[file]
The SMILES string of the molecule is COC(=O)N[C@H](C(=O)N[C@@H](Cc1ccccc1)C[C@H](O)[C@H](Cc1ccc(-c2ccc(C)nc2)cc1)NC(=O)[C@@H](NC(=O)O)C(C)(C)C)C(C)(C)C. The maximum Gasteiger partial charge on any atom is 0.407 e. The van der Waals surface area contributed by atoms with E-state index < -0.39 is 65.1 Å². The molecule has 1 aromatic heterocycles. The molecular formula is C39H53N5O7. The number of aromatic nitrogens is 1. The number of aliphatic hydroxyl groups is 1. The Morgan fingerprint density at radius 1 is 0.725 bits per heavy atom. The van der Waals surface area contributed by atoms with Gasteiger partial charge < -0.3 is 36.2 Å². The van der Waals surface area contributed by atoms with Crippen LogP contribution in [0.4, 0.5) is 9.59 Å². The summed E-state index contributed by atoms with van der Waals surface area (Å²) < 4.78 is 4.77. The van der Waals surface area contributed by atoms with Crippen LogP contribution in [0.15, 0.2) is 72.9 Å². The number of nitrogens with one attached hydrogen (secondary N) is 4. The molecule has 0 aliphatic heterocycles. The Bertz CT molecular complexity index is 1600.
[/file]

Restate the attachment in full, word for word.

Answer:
The SMILES string of the molecule is COC(=O)N[C@H](C(=O)N[C@@H](Cc1ccccc1)C[C@H](O)[C@H](Cc1ccc(-c2ccc(C)nc2)cc1)NC(=O)[C@@H](NC(=O)O)C(C)(C)C)C(C)(C)C. The maximum Gasteiger partial charge on any atom is 0.407 e. The van der Waals surface area contributed by atoms with E-state index < -0.39 is 65.1 Å². The molecule has 1 aromatic heterocycles. The molecular formula is C39H53N5O7. The number of aromatic nitrogens is 1. The number of aliphatic hydroxyl groups is 1. The Morgan fingerprint density at radius 1 is 0.725 bits per heavy atom. The van der Waals surface area contributed by atoms with Gasteiger partial charge < -0.3 is 36.2 Å². The van der Waals surface area contributed by atoms with Crippen LogP contribution in [0.4, 0.5) is 9.59 Å². The summed E-state index contributed by atoms with van der Waals surface area (Å²) < 4.78 is 4.77. The van der Waals surface area contributed by atoms with Crippen LogP contribution in [0.15, 0.2) is 72.9 Å². The number of nitrogens with one attached hydrogen (secondary N) is 4. The molecule has 0 aliphatic heterocycles. The Bertz CT molecular complexity index is 1600.